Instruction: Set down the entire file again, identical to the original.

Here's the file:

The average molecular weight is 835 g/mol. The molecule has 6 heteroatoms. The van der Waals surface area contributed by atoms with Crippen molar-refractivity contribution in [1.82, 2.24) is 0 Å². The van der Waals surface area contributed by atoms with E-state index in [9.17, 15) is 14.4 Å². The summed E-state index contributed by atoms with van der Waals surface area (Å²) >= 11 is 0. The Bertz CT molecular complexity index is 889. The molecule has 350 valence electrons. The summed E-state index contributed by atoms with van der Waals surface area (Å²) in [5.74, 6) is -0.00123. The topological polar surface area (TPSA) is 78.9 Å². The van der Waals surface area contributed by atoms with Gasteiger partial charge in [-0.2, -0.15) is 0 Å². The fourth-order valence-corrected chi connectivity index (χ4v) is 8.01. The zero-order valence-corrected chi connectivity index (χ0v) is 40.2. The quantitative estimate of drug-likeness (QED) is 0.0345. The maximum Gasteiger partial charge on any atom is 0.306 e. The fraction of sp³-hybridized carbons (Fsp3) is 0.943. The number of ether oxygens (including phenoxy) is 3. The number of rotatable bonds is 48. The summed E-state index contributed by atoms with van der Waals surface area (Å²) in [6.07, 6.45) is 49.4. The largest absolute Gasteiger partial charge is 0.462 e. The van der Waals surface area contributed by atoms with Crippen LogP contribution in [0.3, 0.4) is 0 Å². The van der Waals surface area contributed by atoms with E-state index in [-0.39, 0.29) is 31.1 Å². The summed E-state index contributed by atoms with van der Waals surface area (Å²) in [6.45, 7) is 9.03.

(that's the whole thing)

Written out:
The average molecular weight is 835 g/mol. The molecule has 6 heteroatoms. The van der Waals surface area contributed by atoms with Crippen molar-refractivity contribution in [1.82, 2.24) is 0 Å². The van der Waals surface area contributed by atoms with E-state index in [9.17, 15) is 14.4 Å². The summed E-state index contributed by atoms with van der Waals surface area (Å²) >= 11 is 0. The Bertz CT molecular complexity index is 889. The molecule has 350 valence electrons. The summed E-state index contributed by atoms with van der Waals surface area (Å²) in [5.74, 6) is -0.00123. The topological polar surface area (TPSA) is 78.9 Å². The van der Waals surface area contributed by atoms with Gasteiger partial charge in [-0.2, -0.15) is 0 Å². The fourth-order valence-corrected chi connectivity index (χ4v) is 8.01. The zero-order valence-corrected chi connectivity index (χ0v) is 40.2. The quantitative estimate of drug-likeness (QED) is 0.0345. The maximum Gasteiger partial charge on any atom is 0.306 e. The fraction of sp³-hybridized carbons (Fsp3) is 0.943. The number of ether oxygens (including phenoxy) is 3. The number of rotatable bonds is 48. The summed E-state index contributed by atoms with van der Waals surface area (Å²) in [6.07, 6.45) is 49.4. The largest absolute Gasteiger partial charge is 0.462 e. The van der Waals surface area contributed by atoms with Crippen LogP contribution in [0.3, 0.4) is 0 Å². The van der Waals surface area contributed by atoms with E-state index in [-0.39, 0.29) is 31.1 Å². The summed E-state index contributed by atoms with van der Waals surface area (Å²) in [6.45, 7) is 9.03.